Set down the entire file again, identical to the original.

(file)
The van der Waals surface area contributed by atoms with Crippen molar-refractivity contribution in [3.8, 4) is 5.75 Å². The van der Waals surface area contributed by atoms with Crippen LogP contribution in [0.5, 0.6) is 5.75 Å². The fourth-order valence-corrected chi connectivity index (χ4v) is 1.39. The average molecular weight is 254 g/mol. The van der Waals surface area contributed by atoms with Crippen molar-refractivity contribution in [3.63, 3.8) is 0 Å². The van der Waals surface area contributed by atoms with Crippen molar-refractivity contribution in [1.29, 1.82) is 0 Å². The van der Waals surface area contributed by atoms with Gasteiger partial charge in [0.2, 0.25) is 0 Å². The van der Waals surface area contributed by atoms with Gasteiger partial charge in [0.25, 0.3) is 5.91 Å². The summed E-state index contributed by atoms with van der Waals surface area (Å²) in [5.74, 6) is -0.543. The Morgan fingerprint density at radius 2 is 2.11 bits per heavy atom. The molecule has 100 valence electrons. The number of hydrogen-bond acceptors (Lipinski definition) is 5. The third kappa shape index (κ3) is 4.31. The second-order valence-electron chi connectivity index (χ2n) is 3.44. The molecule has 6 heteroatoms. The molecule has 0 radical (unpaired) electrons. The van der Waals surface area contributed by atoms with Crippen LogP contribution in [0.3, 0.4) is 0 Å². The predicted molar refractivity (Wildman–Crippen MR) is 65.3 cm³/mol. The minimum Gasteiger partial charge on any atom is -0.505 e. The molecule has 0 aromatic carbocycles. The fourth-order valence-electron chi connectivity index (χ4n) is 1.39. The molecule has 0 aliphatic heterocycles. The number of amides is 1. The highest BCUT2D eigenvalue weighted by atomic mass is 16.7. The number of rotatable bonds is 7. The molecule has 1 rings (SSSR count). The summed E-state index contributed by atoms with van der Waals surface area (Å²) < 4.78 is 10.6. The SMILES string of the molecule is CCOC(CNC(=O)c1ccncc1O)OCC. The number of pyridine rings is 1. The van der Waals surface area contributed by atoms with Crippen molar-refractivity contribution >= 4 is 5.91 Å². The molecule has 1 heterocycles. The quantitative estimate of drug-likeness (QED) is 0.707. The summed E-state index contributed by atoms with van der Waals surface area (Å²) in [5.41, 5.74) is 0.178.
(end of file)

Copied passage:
The van der Waals surface area contributed by atoms with Crippen molar-refractivity contribution in [3.8, 4) is 5.75 Å². The van der Waals surface area contributed by atoms with Crippen LogP contribution in [0.5, 0.6) is 5.75 Å². The fourth-order valence-corrected chi connectivity index (χ4v) is 1.39. The average molecular weight is 254 g/mol. The van der Waals surface area contributed by atoms with Crippen molar-refractivity contribution in [3.63, 3.8) is 0 Å². The van der Waals surface area contributed by atoms with Crippen molar-refractivity contribution in [1.29, 1.82) is 0 Å². The van der Waals surface area contributed by atoms with Gasteiger partial charge in [0.2, 0.25) is 0 Å². The van der Waals surface area contributed by atoms with Gasteiger partial charge in [0.25, 0.3) is 5.91 Å². The summed E-state index contributed by atoms with van der Waals surface area (Å²) in [5.74, 6) is -0.543. The Morgan fingerprint density at radius 2 is 2.11 bits per heavy atom. The molecule has 100 valence electrons. The number of hydrogen-bond acceptors (Lipinski definition) is 5. The third kappa shape index (κ3) is 4.31. The second-order valence-electron chi connectivity index (χ2n) is 3.44. The molecule has 6 heteroatoms. The molecule has 0 radical (unpaired) electrons. The van der Waals surface area contributed by atoms with Crippen LogP contribution in [0.3, 0.4) is 0 Å². The predicted molar refractivity (Wildman–Crippen MR) is 65.3 cm³/mol. The minimum Gasteiger partial charge on any atom is -0.505 e. The molecule has 0 aromatic carbocycles. The fourth-order valence-electron chi connectivity index (χ4n) is 1.39. The molecule has 0 aliphatic heterocycles. The number of amides is 1. The highest BCUT2D eigenvalue weighted by atomic mass is 16.7. The number of rotatable bonds is 7. The molecule has 1 rings (SSSR count). The summed E-state index contributed by atoms with van der Waals surface area (Å²) < 4.78 is 10.6. The SMILES string of the molecule is CCOC(CNC(=O)c1ccncc1O)OCC. The number of pyridine rings is 1. The van der Waals surface area contributed by atoms with Crippen molar-refractivity contribution >= 4 is 5.91 Å². The molecule has 1 heterocycles. The quantitative estimate of drug-likeness (QED) is 0.707. The summed E-state index contributed by atoms with van der Waals surface area (Å²) in [5.41, 5.74) is 0.178.